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A Quick Intro to Behavioral Finance

March 2020 | Robert R. Fragnito | Chief Operating Officer | Financial Advisor | Print Version

An underlying characteristic of financial markets is that they are driven by the actions of human beings. Even in the age of algorithmic trading and computerized models, human behavior remains a constant with investing. 

Market participants were reminded of how impactful human psychology can be on financial markets over the past couple of weeks. For this reason, it leaves us asking: what really influences people to do what they do when it comes to investing in markets? 

Behavioral finance or BeFi is a topic of tremendous interest in the financial industry, so much so that it has created an entire field of study devoted to answering this question. As we continue to face volatility in the market, we wanted to shed some light on a few basic concepts of behavioral finance. 

Myopic Loss Aversion (MLA)

Let’s face it, who hates winning and who loves losing? The answer to both questions is no-one! Myopic loss aversion is the overreaction by investors to get out of their investments during times of short-term substantial declines. This leads an investor to take on significant short-term loses at the expense of long-term gains. A simple long-term chart of the S&P 500 demonstrates that even significant dips in the market eventually lead to gains over time. A way to mitigate MLA is by thinking of your investments as a long-term endeavor, not a short-term one.

Confirmation Bias

Have you ever sat in your own echo-chamber? We all do, we all think we’re right and confirmation bias is something we all play into. We inherently look to like-minded resources to confirm what we’re thinking. We can withdraw from this self-created trap by seeking different opinions and asking ourselves tough questions. What could challenge this belief or conviction I have about this investment? Am I really being objective? This is no easy task, but rational thinking can really help alleviate making potential mistakes in the market.

Hindsight Bias

I knew this was going to happen! We cannot predict the future. We can make very good educated guesses, but the reality is that there are many events in time that are not predictable. Hindsight bias for investors is often confirmed by a past success in markets and perpetuates into a self-driven narrative of attempting to predict future outcomes. I want to note, financial advisors make this mistake too. All investors have made money and all investors have lost money. We can look to the past for answers, but it can only take us so far. Let’s keep in mind, history doesn’t repeat itself, but it often rhymes. 

Herd Mentality

“But everybody’s doing it Mom!” Your mother replies: “Would you jump off a cliff if everybody was doing it?” Then reality sets in, but you probably spent a second thinking about what you were going to do in that scenario. Herd mentality is a popular BeFi concept and has been used to explained drops and bubbles in financial markets. It highlights the irrationality of investors in moving the market in a direction based on fear, uncertainty, or influence of the crowd. This behavioral bias really strikes at the core of our humanity and is truly emotionally driven. Investing without a plan really makes an investor susceptible to this risk, and the best way to decrease it is by creating a plan and sticking to it.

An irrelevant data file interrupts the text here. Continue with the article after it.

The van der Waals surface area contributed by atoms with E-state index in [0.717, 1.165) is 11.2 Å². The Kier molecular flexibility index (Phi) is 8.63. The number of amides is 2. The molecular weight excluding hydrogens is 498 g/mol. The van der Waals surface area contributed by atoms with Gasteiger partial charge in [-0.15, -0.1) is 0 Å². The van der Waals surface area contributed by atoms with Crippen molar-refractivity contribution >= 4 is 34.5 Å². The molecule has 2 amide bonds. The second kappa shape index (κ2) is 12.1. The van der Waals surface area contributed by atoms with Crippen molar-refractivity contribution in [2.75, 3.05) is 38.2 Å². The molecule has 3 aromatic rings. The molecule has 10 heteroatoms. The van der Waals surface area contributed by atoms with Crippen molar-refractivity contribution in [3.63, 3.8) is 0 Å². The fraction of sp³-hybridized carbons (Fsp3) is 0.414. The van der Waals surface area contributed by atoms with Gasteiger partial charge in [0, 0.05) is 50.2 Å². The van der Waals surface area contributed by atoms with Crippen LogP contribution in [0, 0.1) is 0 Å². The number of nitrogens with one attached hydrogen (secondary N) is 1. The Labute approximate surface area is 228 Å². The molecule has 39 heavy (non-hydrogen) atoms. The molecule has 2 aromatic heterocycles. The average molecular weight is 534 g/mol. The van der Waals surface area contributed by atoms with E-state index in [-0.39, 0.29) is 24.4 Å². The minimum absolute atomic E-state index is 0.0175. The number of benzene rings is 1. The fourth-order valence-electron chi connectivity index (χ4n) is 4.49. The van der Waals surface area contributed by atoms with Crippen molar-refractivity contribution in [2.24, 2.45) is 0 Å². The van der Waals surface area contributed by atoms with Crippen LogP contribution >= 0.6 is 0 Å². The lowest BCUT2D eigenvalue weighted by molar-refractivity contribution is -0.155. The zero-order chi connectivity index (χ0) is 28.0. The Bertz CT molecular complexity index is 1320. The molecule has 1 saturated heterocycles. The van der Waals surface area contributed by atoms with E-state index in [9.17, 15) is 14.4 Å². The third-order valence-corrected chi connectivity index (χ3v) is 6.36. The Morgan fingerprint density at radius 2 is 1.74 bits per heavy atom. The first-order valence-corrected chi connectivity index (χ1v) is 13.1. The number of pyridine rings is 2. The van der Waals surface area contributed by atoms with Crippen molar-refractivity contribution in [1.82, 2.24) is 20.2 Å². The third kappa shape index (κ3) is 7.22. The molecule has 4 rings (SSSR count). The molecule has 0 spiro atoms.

Final Thoughts

As we can see from this brief introduction into behavioral finance, we have probably fallen into one of these biases at one point or another. We cannot deny that psychologically is fueling the volatility we are seeing in financial markets at this time. The resort to panic, in our view, is being driven by the fear of the unknown impact of the coronavirus on the global and domestic economy. Unfortunately, we won’t really know the impact for a few months, but this cannot detract investors from seeing the bigger picture of what investing is all about. Investing is about the long-haul not a short sprint. 

We at MCF are very aware of what role psychology plays in markets and how it can affect an investor’s portfolio. What enables us to deal with situations like this is our disciplined approach through quantitative market data analysis. As I mentioned earlier, the best defense for events like this is having a plan, without it—we become victims of circumstance and fall into the trap of emotional investing. Our approach allows us to rise above the bias and be confident for the long run. 

As we reflect on these recent events and continue to navigate the headwinds of market volatility, we can look to the past to draw inspiration and move forward, for the only thing we have to fear is fear itself (Franklin Delano Roosevelt). 

MCF Insight:

Behavioral Finance Resources:

If you enjoyed this article and have any questions please contact us directly at 949.472.4579, and feel free to forward this article and our contact information to anyone who might be interested.

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The opinions expressed here reflect the judgement of the author(s) as of this date and are subject to change without notice. Information presented here is for informational purposes only and does not intend to make an offer, solicitation, or recommendation for the sale or purchase of any product, security, or investment strategy. Investments involve risk and unless otherwise stated, are not guaranteed. Be sure to first consult with a qualified financial adviser and/or tax professional before implementing any strategy discussed here. The information being provided is strictly as a courtesy.